Real party here before we went to bed. Lloyd showed me his cellars. He opened a bottle of scotch down there and we sat on a crate and swigged a couple. Then he insisted on presenting me with a bottle of scotch!! What a grand bloke.

Sunday: BC** came over from Liverpool and we had a long and satisfactory chat then lunch in the Lewis's private sitting room and so off to catch the train at 3.

(BC Hilliam, otherwise known as 'Flotsam' of the partnership 'Flotsam and Jetsam'- the Flanders & Swan of that era. K&Y were to be part of a radio series 'Flotsam's Follies' that was to start on 22nd July.)

Very crowded. Stood to Crewe- had tea during a 2-hour wait- then stood to Derby- changed again and stood to Nottingham where we waited a hell of a time for a taxi..

Our bill at the Grotto on 16 pounds with Sylvia staying 2 days and people to lunch on Friday.

Thursday 19th: Wrote laughable verse of appreciation to Lloyd and Rose Lewis:

Oh, I have discovered a wonderful pub
With plenty of liquor and plenty of grub.the grotto hotel at night
The bars have good sandwiches- salmon or brisket-
And also there’s Marie- she fair takes the biscuit.

The landlord’s a feller it’s best to avoid
Although his name’s Lewis, they all call him Lloyd.
He’ll pick on some innocent, clean-living feller
And lure him to shame in the depths of his cellar
By plying the greenhorn with drinks till he’s bottled
His eyeballs all bloodshot and features all mottled.
And flatly refusing, in spite of his prayers,
To let the poor perisher get up them stairs.

He waits till his victim don’t know what he’s doin’
Then pushes him down the dark roadway to ruin
By handing the poor sap, now hopelessly blotto
A bottle of Scotch, as “a gift from the Grotto”.
Yes, yes, I repeat that the best thing to do is
Avoid taking trips to the cellar with Lewis.

Now, Rose, on the other hand, she’s quite bewitchin’
She even lets people make tea in her kitchen,
And when you have guests into luncheaon and teas
You’re shown to her private room, if you please!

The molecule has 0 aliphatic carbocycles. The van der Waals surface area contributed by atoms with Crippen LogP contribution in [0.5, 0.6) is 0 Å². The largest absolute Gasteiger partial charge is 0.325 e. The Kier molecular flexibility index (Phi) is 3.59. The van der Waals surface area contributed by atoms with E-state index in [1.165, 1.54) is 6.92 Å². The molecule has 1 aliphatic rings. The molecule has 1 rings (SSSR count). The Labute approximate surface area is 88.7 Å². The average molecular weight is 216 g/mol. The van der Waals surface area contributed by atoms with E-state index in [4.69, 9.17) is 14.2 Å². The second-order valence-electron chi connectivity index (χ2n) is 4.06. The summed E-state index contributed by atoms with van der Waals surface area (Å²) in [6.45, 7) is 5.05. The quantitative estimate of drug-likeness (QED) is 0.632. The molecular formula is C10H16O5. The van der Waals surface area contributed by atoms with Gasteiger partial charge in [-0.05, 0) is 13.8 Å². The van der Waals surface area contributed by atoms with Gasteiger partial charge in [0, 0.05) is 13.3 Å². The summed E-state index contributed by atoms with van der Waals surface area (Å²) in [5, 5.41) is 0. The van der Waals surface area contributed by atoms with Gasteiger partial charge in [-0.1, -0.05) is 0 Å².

(Although Rose herself, in these days on a diet!)-
Jim serves you a meal that’s a positive joy
Much better and cheaper than Ritz or Savoy.
Another nice feature about the old “Grott”- is-
The friendliness shown shown by two charming Scotties.

And inside this pub at the close of the day
You’ll see Lloyd a-sweeping the fag-ends away
Or giving the carpets a ‘do’ with the Bissell-
Although, mark you, dressed in his Newmarket-Whistle!
And then there’ll be Marie and George and Pierre
Washing glasses or mopping up odd pools of bière.
But still, they are never too busy with chores
To stop for a moment and murmer “what’s yours?”

Then follows a chat, lots of stories and laughter
And when you feel sleepy some hour or two after
You climb to your bedroom- just two happy Pros-
To find lovely flowers have been placed there by Rose.

Yes, we have discovered a wonderful pub
With plenty of liquor and plenty of grub
where “do unto others”- is always the motto.
You’ll find it in Chester. The name is “The GROTTO.”

A small memento- with sincere thanks for the happiest week ever- from Nan and Doug. July 1945

Here is another piece Hilary wtote about her parents: A Music Hall Diary 1945

Do you have any more information about these old pubs?

Chester's Vanished Pubs parts 1 | 2 | 3 | 4 | 5 | 6 | 7 | 8 | gallery